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Publication numberUS4501994 A
Publication typeGrant
Application numberUS 06/522,544
Publication dateFeb 26, 1985
Filing dateAug 10, 1983
Priority dateSep 2, 1982
Fee statusPaid
Publication number06522544, 522544, US 4501994 A, US 4501994A, US-A-4501994, US4501994 A, US4501994A
InventorsRobert J. Spreadbury
Original AssigneeCooper Industries, Inc.
Export CitationBiBTeX, EndNote, RefMan
External Links: USPTO, USPTO Assignment, Espacenet
Ballast modifying device and lead-type ballast for programming and controlling the operating performance of an hid sodium lamp
US 4501994 A
Abstract
Lead-type ballast apparatus operable to program and control the operating performance of a high-intensity-discharge sodium lamp. The basic lead-type ballast comprises a current-limiting high-reactance transformer having a capacitor connected between the transformer output terminals and the lamp to be operated. A pulse-generating means is normally associated with the transformer secondary and is operable to generate high-voltage pulses when the apparatus is energized which are applied through the capacitor to initiate a discharge within the lamp. There is also provided an additional inductor which is connected in circuit in one of (1) a parallel connection across the capacitor and (2) a connection across the transformer secondary. An "open or closed" switch connects in circuit with the additional inductor. A sensing and programming means operates to sense at least one lamp operating parameter to control the proportion of time the switch is open and closed, in order to vary the current input to the lamp. Any of a variety of lamp operating parameters may be sensed in order to control any of a plurality of desired lamp operating parameters.
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Claims(24)
I claim:
1. In combination with a lead-type ballast apparatus for operating a high-intensity-discharge lamp, a device for modifying said ballast apparatus in order to program and control the operating performance of the high-intensity-discharge lamp as operated by said modified ballast apparatus;
said lead-type ballast apparatus having apparatus input terminals adapted to be coupled to a source of AC energizing potential and apparatus output terminals across which said lamp to be operated is adapted to be coupled; and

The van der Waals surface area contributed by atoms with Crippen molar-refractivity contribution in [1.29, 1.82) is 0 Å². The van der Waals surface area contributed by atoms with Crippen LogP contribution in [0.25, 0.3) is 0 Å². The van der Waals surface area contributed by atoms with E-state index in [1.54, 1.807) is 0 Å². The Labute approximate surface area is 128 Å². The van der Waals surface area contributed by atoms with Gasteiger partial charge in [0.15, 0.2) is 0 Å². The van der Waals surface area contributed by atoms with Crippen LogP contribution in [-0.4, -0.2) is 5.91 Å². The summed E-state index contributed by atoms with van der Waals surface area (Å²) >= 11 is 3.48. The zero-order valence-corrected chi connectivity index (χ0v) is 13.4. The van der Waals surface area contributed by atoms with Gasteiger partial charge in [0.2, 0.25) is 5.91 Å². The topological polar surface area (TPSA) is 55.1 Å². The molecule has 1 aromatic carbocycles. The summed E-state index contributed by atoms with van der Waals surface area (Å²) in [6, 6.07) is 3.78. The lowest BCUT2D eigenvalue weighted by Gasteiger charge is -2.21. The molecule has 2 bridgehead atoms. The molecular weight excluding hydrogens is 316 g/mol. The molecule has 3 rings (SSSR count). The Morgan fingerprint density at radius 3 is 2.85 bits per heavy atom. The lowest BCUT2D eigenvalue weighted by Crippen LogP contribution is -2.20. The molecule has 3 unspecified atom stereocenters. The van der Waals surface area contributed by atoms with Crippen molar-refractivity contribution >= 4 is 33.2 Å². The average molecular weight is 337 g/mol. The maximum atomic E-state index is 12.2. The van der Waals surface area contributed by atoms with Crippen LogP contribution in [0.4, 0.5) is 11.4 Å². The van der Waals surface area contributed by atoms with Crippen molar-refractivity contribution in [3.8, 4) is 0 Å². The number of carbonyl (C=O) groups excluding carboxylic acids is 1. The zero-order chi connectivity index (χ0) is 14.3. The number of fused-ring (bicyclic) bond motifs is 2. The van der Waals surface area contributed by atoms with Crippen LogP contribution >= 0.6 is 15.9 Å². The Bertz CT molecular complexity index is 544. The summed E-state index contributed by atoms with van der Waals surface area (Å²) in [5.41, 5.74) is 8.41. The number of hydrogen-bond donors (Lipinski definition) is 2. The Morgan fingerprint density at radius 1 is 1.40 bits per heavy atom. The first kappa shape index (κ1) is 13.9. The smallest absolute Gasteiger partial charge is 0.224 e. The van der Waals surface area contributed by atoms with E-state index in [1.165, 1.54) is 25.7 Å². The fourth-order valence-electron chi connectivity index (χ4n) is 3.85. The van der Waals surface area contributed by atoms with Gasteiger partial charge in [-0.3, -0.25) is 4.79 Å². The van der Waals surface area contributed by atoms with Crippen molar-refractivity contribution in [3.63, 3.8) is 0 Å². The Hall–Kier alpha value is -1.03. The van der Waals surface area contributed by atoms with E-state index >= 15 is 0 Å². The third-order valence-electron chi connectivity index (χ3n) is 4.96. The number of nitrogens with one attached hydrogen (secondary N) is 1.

said lead-type ballast apparatus comprising an inductive reactance portion and a capacitive reactance portion, said inductive reactance portion comprising a current-limiting high-reactance transformer means having primary winding means coupled to said apparatus input terminals and secondary winding means coupled to the secondary winding means output terminals, said capacitive reactance portion comprising capacitor means coupled between said secondary winding means output terminals and said apparatus output terminals; said modifying device comprising:
additional inductance means coupled in circuit in one of (1) a parallel coupling with said capacitor means, and (2) a coupling across said secondary winding means output terminals,
controlled switching means having a high impedance open position and a low impedance closed position and control terminal means, said switching means being coupled in circuit with said additional inductance means so that when said switching means is open, said modified ballast apparatus delivers a first level of current to an operating lamp, and when said switching means is closed, said modified ballast apparatus delivers a second and different level of current to an operating lamp; and
sensing and programming means operable to sense at least one predetermined lamp operating parameter and to generate an output control signal which is indicative of a predetermined parameter desired for said operating lamp, and said sensing and programming means having an output connected to the control terminal means of said switching means to control the relative proportion of time said switching means is open and closed in order to control in programmed fashion the predetermined lamp operating parameter desired for said operating lamp.
2. The combination as specified in claim 1, wherein said lamp to be operated is an HID sodium lamp and wherein the total inductive reactance and the total capacitive reactance of said modified ballast apparatus are predetermined in order to deliver two levels of electrical current to an operating lamp, depending upon the open or closed position of said switching means, one level of said current being greater than the average current desired for an operating lamp, and the other level of said current being less than the average current desired for an operating lamp.
3. The combination as specified in claim 2, wherein said switching means is a bilateral switching means.
4. The combination as specified in claim 3, wherein said switching means is connected in series circuit with said additional inductance means.
5. The combination as specified in claim 3, wherein said additional inductance means comprises a magnetic structure, a primary winding means and a control winding means both of which are carried on said magnetic structure, said switching means being connected in series circuit with said control winding means, and closing of said switching means decreases by a predetermined amount the inductive reactance of said additional inductance means.
6. The combination as specified in claim 2, wherein said switching means is a bilateral switching means, and said additional inductance means is connected across said secondary winding means output terminals.
7. The combination as specified in claim 6, wherein said bilateral switching means is connected in series circuit with said additional inductance means.